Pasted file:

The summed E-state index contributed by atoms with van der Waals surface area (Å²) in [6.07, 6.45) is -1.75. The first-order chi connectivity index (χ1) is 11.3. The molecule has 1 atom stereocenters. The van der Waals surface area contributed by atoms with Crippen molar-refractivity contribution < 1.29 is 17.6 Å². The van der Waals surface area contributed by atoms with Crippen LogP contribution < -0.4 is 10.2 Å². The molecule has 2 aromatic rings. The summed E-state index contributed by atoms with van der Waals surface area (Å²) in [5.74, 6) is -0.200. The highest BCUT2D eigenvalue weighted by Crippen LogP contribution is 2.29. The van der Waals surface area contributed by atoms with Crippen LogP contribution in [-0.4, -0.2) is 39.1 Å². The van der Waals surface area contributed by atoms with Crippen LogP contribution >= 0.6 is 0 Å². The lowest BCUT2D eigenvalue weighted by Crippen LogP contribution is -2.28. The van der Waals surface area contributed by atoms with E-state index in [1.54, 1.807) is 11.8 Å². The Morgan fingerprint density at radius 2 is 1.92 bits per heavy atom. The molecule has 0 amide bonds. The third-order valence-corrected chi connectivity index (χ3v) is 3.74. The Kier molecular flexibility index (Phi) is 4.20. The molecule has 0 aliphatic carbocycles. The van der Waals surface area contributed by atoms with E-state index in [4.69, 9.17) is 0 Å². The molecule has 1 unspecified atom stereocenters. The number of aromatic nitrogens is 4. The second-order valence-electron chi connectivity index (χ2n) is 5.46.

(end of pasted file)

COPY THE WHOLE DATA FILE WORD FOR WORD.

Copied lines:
The summed E-state index contributed by atoms with van der Waals surface area (Å²) in [6.07, 6.45) is -1.75. The first-order chi connectivity index (χ1) is 11.3. The molecule has 1 atom stereocenters. The van der Waals surface area contributed by atoms with Crippen molar-refractivity contribution < 1.29 is 17.6 Å². The van der Waals surface area contributed by atoms with Crippen LogP contribution < -0.4 is 10.2 Å². The molecule has 2 aromatic rings. The summed E-state index contributed by atoms with van der Waals surface area (Å²) in [5.74, 6) is -0.200. The highest BCUT2D eigenvalue weighted by Crippen LogP contribution is 2.29. The van der Waals surface area contributed by atoms with Crippen LogP contribution in [-0.4, -0.2) is 39.1 Å². The van der Waals surface area contributed by atoms with Crippen LogP contribution >= 0.6 is 0 Å². The lowest BCUT2D eigenvalue weighted by Crippen LogP contribution is -2.28. The van der Waals surface area contributed by atoms with E-state index in [1.54, 1.807) is 11.8 Å². The Morgan fingerprint density at radius 2 is 1.92 bits per heavy atom. The molecule has 0 amide bonds. The third-order valence-corrected chi connectivity index (χ3v) is 3.74. The Kier molecular flexibility index (Phi) is 4.20. The molecule has 0 aliphatic carbocycles. The van der Waals surface area contributed by atoms with E-state index in [4.69, 9.17) is 0 Å². The molecule has 1 unspecified atom stereocenters. The number of aromatic nitrogens is 4. The second-order valence-electron chi connectivity index (χ2n) is 5.46.